The move was initiated by Polish Prime Minister Mateusz Morawiecki, who has previously criticised the EU executive for failing to deliver on its promise to send grain imported from Ukraine to Middle Eastern and African countries, Poland's PAP news agency reported.
Some of the grain exports remain in the countries neighbouring Ukraine, including Poland, and farmers have complained that they have problems selling their own grain due to full warehouses and decreasing prices.
In a letter addressed to European Commission chief Ursula von der Leyen, Poland's Morawiecki and the leaders of Bulgaria, Hungary, Romania and Slovakia wrote that "the Russian aggression against Ukraine has not only led to a huge increase in production costs in the agricultural sector and an increase in business risk, but also to problems on the agricultural EU markets."
However, these difficulties "are not even" across Europe, they argued.
"The most severe disturbances are experienced in countries that border Ukraine or are in close proximity to it," they wrote. "These problems are related to a substantial increase in the supply of Ukrainian products to the markets of the EU Member States, especially those bordering or close to Ukraine."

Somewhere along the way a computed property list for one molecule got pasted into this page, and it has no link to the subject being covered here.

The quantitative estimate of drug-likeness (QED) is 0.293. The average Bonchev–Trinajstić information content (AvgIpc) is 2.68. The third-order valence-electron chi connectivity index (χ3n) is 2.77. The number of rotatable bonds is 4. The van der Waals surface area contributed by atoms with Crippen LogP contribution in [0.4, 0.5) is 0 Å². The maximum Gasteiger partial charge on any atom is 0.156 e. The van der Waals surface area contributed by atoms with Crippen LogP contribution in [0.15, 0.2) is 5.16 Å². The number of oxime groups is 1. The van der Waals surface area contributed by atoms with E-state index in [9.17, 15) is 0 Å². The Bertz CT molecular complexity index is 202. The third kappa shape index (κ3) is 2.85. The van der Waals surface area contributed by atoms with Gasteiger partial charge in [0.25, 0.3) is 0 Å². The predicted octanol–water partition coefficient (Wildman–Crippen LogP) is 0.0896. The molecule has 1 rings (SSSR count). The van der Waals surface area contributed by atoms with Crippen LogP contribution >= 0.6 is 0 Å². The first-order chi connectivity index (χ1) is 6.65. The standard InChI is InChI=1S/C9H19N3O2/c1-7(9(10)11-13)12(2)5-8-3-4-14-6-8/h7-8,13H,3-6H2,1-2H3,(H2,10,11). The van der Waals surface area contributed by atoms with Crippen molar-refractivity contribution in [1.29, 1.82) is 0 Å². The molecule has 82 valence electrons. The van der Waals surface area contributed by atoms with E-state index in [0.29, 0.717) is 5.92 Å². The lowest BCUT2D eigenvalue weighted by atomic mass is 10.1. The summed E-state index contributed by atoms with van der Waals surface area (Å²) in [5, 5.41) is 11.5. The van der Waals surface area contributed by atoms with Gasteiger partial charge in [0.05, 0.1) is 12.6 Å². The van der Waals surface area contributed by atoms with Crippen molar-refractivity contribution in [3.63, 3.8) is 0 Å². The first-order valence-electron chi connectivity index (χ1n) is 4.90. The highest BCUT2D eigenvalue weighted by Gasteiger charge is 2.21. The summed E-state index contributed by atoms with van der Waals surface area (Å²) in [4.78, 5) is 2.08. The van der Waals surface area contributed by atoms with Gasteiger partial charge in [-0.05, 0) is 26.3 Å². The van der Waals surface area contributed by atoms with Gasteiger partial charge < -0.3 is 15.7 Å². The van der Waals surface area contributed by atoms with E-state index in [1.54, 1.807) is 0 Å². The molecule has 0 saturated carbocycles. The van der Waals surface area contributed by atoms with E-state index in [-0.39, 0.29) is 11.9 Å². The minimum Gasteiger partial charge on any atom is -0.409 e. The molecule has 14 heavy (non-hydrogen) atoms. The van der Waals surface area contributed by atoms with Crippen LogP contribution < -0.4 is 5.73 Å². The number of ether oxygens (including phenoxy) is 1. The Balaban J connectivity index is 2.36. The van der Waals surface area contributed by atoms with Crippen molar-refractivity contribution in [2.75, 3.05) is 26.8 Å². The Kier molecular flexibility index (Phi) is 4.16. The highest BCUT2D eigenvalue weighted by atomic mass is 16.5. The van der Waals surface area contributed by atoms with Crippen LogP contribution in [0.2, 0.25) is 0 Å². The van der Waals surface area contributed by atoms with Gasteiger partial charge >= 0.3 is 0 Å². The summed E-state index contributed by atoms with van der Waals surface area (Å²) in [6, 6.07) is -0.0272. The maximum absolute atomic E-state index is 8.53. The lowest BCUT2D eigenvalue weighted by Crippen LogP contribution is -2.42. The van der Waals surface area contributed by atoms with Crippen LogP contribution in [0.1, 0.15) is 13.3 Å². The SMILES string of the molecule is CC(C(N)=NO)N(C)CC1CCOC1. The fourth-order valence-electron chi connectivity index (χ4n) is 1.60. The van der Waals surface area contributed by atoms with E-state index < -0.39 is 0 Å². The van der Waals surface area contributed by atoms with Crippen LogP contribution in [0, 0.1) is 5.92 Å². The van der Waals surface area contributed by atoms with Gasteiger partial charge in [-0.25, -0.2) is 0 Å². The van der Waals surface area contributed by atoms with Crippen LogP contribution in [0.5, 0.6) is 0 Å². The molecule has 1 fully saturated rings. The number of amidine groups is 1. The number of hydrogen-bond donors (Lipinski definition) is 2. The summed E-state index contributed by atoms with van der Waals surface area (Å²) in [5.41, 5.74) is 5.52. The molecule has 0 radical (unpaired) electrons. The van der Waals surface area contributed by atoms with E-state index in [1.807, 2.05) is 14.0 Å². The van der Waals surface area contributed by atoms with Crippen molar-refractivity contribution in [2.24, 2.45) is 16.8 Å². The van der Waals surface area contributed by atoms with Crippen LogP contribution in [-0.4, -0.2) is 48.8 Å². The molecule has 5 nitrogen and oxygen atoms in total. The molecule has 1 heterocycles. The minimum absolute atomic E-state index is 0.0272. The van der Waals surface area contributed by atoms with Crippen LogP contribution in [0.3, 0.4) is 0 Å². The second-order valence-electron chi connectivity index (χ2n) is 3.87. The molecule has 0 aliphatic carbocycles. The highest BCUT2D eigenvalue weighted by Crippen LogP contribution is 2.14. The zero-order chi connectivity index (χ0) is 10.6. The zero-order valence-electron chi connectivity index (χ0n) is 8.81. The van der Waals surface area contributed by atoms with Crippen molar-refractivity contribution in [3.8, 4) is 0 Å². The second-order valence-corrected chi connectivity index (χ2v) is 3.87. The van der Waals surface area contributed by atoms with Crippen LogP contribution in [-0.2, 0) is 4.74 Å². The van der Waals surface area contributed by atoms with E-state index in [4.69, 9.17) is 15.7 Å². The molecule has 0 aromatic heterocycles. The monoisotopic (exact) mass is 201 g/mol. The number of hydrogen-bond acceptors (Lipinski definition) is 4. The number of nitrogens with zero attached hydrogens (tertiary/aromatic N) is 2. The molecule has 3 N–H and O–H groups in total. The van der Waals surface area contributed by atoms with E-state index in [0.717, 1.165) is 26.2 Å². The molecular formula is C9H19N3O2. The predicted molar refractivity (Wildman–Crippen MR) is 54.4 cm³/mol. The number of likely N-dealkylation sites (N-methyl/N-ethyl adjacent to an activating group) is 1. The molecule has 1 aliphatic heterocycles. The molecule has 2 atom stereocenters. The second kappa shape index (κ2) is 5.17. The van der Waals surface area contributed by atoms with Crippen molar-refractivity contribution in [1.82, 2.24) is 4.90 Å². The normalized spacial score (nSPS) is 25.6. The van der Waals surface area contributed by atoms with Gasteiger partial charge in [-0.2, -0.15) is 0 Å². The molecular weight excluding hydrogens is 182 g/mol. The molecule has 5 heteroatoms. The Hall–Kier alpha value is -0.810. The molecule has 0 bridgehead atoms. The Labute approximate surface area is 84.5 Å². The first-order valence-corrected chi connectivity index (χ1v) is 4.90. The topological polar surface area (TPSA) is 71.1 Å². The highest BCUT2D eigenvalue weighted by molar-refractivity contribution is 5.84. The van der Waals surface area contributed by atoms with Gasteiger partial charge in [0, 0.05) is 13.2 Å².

The letter also stated that there were difficulties in "disposing of the surplus cereals in storage," which it said has destabilised the markets for cereals, industrial and oilseed crops, especially wheat, maize, rape and sunflower, and imposed additional costs on agricultural producers.
According to the five leaders, given the scale of the problems caused by the Russian war on Ukraine, some form of restrictions on the volume of Ukrainian grain imports needs to be introduced.
"On trade mechanisms, we propose to amend the current legal basis for agricultural imports from Ukraine to introduce the possibility of regulating the volume and direction of excessive inflows of agricultural products," they wrote.
In addition, the five leaders called for increased financial support for farmers, the PAP news agency reported.
They argued that "it is necessary to significantly increase the amount of EU funds allocated to EU support measures."
Additional funds are needed because the EU's Common Agricultural Policy and national budgets "are insufficient," the letter said.
Its signatories called for new sources of funding, in addition to planned emergency measures, to support agricultural producers who have suffered losses and are at risk of losing financial liquidity, the Polish state news agency reported.